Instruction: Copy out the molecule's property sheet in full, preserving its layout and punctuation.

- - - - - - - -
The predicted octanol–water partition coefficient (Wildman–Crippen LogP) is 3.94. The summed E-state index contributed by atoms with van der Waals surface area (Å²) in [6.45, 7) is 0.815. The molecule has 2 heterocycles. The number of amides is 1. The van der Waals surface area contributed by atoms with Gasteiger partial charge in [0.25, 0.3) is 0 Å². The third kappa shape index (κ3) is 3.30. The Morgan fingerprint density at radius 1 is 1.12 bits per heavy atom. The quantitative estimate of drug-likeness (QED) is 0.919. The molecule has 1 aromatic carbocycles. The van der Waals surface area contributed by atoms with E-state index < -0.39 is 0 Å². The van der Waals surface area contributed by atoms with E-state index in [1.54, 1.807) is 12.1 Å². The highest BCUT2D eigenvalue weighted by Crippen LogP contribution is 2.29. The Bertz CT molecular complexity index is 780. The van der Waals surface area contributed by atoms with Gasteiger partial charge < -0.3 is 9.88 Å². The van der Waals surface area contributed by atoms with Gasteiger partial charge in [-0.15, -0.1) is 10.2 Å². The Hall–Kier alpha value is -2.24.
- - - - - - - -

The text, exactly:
The predicted octanol–water partition coefficient (Wildman–Crippen LogP) is 3.94. The summed E-state index contributed by atoms with van der Waals surface area (Å²) in [6.45, 7) is 0.815. The molecule has 2 heterocycles. The number of amides is 1. The van der Waals surface area contributed by atoms with Gasteiger partial charge in [0.25, 0.3) is 0 Å². The third kappa shape index (κ3) is 3.30. The Morgan fingerprint density at radius 1 is 1.12 bits per heavy atom. The quantitative estimate of drug-likeness (QED) is 0.919. The molecule has 1 aromatic carbocycles. The van der Waals surface area contributed by atoms with E-state index < -0.39 is 0 Å². The van der Waals surface area contributed by atoms with E-state index in [1.54, 1.807) is 12.1 Å². The highest BCUT2D eigenvalue weighted by Crippen LogP contribution is 2.29. The Bertz CT molecular complexity index is 780. The van der Waals surface area contributed by atoms with Gasteiger partial charge < -0.3 is 9.88 Å². The van der Waals surface area contributed by atoms with Gasteiger partial charge in [-0.15, -0.1) is 10.2 Å². The Hall–Kier alpha value is -2.24.